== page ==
Neural correlates of autobiographical memory: evidence from a positron emission tomography study in patients with mild cognitive impairment and Alzheimer's disease

  • Background: Autobiographical memory (AM) changes are the hallmark of Alzheimer's disease (AD) and mild cognitive impairment (MCI). In recent neuroimaging studies, AM changes have been associated with numerous cerebral sites, such as the frontal cortices, the mesial temporal lobe, or the posterior cingulum. Regional glucose uptake in these sites was investigated for underlying subdimensions using factor analysis. Subsequently, the factors were examined with respect to AM performance in a subgroup of patients. Methods: Data from 109 memory clinic referrals, who presented with MCI (n = 60), mild AD (n = 49), or were cognitively intact, were analyzed. The glucose metabolic rates determined by positron emission tomography (PET) with 18F-fluorodeoxyglucose (FDG) in 34 cerebral sites important for AM were investigated for underlying subdimensions by calculating factor analysis with varimax rotation. Subsequently, the respective factor scores were correlated with the episodic and semantic AM performance of 22 patients, which was measured with a semi-structured interview assessing episodic memories (characterized by event-related emotional, sensory, contextual, and spatial–temporal details) and personal semantic knowledge from three periods of life (primary school, early adulthood, and recent years). Results: Factor analysis identified seven factors explaining 69% of the variance. While patients with MCI and AD showed lower values than controls on the factors frontal cortex, mesial temporal substructures, and occipital cortex, patients with MCI presented with increased values on the factors posterior cingulum and left temporo-prefrontal areas. The factors anterior cingulum and right temporal cortex showed only minor, non-significant group differences. Solely, the factor mesial temporal substructures was significantly correlated with both episodic memories (r = 0.424, p < 0.05) and personal semantic knowledge (r = 0.547, p < 0.01) in patients with MCI/AD. Conclusions: The factor structure identified corresponds by large to the morphological and functional interrelations of the respective sites. While reduced glucose uptake on the factors frontal cortex, mesial temporal substructures, and occipital cortex in the patient group may correspond to neurodegenerative changes, increased values on the factors posterior cingulum and left temporo-prefrontal areas in MCI may result from compensatory efforts. Interestingly, changes of the mesial temporal substructures were correlated with both semantic and episodic AM. Our findings suggest that AM deficits do not only reflect neurodegenerative changes but also refer to compensatory mechanisms as they involve both quantitative losses of specific memories and qualitative changes with a semantization of memories.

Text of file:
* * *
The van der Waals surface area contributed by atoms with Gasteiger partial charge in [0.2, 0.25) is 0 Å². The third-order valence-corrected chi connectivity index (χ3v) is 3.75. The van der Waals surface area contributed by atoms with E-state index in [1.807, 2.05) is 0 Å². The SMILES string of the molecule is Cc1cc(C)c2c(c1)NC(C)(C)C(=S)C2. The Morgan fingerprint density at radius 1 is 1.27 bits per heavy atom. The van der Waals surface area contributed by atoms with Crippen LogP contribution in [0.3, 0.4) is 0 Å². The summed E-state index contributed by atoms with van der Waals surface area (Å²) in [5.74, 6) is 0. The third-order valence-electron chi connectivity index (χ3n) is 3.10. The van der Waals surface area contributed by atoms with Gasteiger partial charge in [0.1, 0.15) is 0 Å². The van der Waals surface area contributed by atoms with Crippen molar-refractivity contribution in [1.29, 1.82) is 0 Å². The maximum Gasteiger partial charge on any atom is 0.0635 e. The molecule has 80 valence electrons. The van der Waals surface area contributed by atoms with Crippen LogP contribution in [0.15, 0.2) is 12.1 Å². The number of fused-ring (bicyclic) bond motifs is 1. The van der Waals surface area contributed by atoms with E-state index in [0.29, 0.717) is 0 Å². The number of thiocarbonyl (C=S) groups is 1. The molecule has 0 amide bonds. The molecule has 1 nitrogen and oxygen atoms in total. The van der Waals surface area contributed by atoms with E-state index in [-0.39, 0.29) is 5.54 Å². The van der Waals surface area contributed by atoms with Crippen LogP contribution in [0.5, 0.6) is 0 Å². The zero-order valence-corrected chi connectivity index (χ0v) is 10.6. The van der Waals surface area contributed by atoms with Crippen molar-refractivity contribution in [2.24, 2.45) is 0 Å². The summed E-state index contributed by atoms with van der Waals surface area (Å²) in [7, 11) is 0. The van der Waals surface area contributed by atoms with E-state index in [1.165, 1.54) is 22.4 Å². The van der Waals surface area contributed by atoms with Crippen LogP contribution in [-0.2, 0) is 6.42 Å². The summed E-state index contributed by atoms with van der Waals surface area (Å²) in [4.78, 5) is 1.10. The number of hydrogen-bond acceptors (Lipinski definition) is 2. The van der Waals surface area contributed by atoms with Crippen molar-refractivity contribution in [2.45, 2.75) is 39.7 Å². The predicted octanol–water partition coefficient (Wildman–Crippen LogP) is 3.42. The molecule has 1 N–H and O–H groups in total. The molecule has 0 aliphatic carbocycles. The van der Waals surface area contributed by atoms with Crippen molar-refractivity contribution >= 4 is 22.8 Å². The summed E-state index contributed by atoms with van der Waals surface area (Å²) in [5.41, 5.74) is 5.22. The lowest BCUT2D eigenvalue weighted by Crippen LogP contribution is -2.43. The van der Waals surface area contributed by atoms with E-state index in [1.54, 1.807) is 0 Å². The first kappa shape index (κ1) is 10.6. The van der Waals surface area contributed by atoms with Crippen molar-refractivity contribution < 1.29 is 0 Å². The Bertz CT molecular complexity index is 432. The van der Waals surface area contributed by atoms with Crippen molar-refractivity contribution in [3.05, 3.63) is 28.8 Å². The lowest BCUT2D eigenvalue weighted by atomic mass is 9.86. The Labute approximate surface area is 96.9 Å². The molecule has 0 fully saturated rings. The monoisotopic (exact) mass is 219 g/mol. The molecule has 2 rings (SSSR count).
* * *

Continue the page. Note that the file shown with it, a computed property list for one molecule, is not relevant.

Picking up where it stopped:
Download full text files

Export metadata

Author:Claudia Frankenberg, Johannes PantelORCiDGND, Uwe HaberkornORCiDGND, Christina Degen, Monte S. Buchsbaum, Christina Herold, Johannes Schröder
Parent Title (English):Frontiers in psychiatry
Publisher:Frontiers Research Foundation
Place of publication:Lausanne
Document Type:Article
Date of Publication (online):2021/09/13
Date of first Publication:2021/09/13
Publishing Institution:Universitätsbibliothek Johann Christian Senckenberg
Release Date:2021/09/29
Tag:Alzheimer's disease; autobiographical memories; mild cognitive impairment; neural correlates; positron-emissions-tomography
Issue:art. 730713
Page Number:8
First Page:1
Last Page:8
This research was funded by the Deutsche Forschungsgemeinschaft 471/5-1).
Dewey Decimal Classification:6 Technik, Medizin, angewandte Wissenschaften / 61 Medizin und Gesundheit / 610 Medizin und Gesundheit
Licence (German):License LogoCreative Commons - Namensnennung 4.0